This article serves as a reminder. It is intended to remind lawyers about fundamental communication skills. It does not pretend to plow any new ground. Rather, it offers fundamental solutions to a fundamental issue. That is, the cultural and communication dissonance between professions—in this case between lawyers and scientists, especially social scientists. Sometimes, especially in the crush of litigation, the best remedies return to foundational skills.

Different Professions, Different Planets?

I spoke with a colleague as we planned forensics training for social scientists. We both had legal and social science backgrounds and were preparing to speak on how social scientists can be better expert witnesses. The gist of the conversation went something like this:

Yikes! We’re going to have to translate a lot of legal terms and legal procedure.

Yeah, I know. Especially, if they don’t testify regularly.

Nor do most attorneys know social science culture. How would they know?

Lawyers have their language. Social science has theirs.

“And ne’re the twain shall meet.”

“You know, it’s not just a matter of language, either. It’s a difference in professional goals, definitions and methods for uncovering truth, definition of outcomes, training, even professional ethics. Like they’re living in different cultures.”

“Even worse, like we’re living on different planets.”

We knew we were not the only professionals having to straddle the two worlds of science and law. It is no secret that the space between the “layperson” and the “expert” in any field can amount to the differences between worlds. Ever since the landmark decision of Brown v. Board of Education, where social science evidence was used to render its landmark decision, courts and lawyers have used social research in earnest. Cases utilizing social science research have dramatically increased over the years, not the least with the forest of forensic experts and cases cited in Daubert v. Merrell Dow Pharmaceuticals and its progeny. The importance of interdisciplinary communication has increased accordingly. As social science methods become more complex and sophisticated, the language and concepts also become increasingly specific and less understood across disciplines.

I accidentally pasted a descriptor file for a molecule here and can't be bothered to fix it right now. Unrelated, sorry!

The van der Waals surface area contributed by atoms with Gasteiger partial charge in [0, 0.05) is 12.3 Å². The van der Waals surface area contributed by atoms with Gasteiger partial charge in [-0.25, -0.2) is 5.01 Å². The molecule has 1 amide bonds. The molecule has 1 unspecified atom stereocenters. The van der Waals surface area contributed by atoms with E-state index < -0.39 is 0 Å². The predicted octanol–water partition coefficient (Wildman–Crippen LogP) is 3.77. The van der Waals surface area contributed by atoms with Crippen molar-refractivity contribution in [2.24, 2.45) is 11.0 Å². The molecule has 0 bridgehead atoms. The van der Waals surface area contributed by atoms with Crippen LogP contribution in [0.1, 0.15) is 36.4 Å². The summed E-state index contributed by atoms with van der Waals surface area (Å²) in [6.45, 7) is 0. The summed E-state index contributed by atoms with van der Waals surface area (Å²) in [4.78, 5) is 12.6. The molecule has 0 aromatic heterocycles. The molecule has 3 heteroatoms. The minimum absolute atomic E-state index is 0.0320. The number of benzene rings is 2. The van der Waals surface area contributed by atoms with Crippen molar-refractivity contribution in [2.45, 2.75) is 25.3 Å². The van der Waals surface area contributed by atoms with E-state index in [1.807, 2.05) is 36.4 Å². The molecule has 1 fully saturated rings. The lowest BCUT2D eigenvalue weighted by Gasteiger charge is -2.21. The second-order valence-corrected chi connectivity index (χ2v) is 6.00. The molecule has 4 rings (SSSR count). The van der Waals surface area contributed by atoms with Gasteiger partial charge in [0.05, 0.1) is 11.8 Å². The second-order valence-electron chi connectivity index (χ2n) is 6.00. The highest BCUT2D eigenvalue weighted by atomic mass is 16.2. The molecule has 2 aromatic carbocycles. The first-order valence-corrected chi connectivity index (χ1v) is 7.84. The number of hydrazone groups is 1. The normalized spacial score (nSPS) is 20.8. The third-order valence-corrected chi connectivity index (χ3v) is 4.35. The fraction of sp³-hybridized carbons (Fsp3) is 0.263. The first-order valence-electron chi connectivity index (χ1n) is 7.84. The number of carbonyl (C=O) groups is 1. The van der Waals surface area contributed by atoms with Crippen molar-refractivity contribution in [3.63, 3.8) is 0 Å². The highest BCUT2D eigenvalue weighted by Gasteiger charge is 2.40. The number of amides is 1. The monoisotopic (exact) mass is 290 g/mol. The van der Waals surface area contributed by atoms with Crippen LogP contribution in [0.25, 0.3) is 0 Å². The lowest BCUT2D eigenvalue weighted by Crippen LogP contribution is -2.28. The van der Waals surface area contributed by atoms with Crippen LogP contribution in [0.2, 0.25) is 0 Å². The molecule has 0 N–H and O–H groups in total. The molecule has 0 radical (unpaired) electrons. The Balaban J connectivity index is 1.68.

This problem may show up in three areas:

  1. Lawyers who are new to the field or new to using social scientists as scientific consultants.
  2. Lawyers who engage trial consultants, many of whom are social or behavioral scientists (especially if the relationship between the attorney and the trial consultant is new or is addressing new or complex research or concepts).
  3. Experts testifying, many of whom are scientists.

Miscommunications yield miscues, misunderstandings and missed opportunities. Expectations can be unmet when either attorneys or social scientists do not “hear” what the other party is saying. The different assumptions and frames of reference between a lawyer’s world and the social science world are largely the culprit. Legal research and social science research have different methods and ends in mind. The communication problem becomes acute when the two professions need to collaborate.

Why Is It So Hard for Two Educated and Accomplished Professions to Understand Each Other?

Simply put, the answer is: precisely because these professionals are so educated and accomplished!

Both the legal and scientific professions require both a high degree of training and experience. Years of specialized training, specialized skill-building, specialized technology, specialized discourse and specialized experience yield a highly specialized language and a highly specialized culture. The more specialized the culture, the easier it is to communicate to colleagues. Likewise, the more the specialized the culture the harder it is to communicate with “outsiders”—meaning those in other professions and just about everyone else.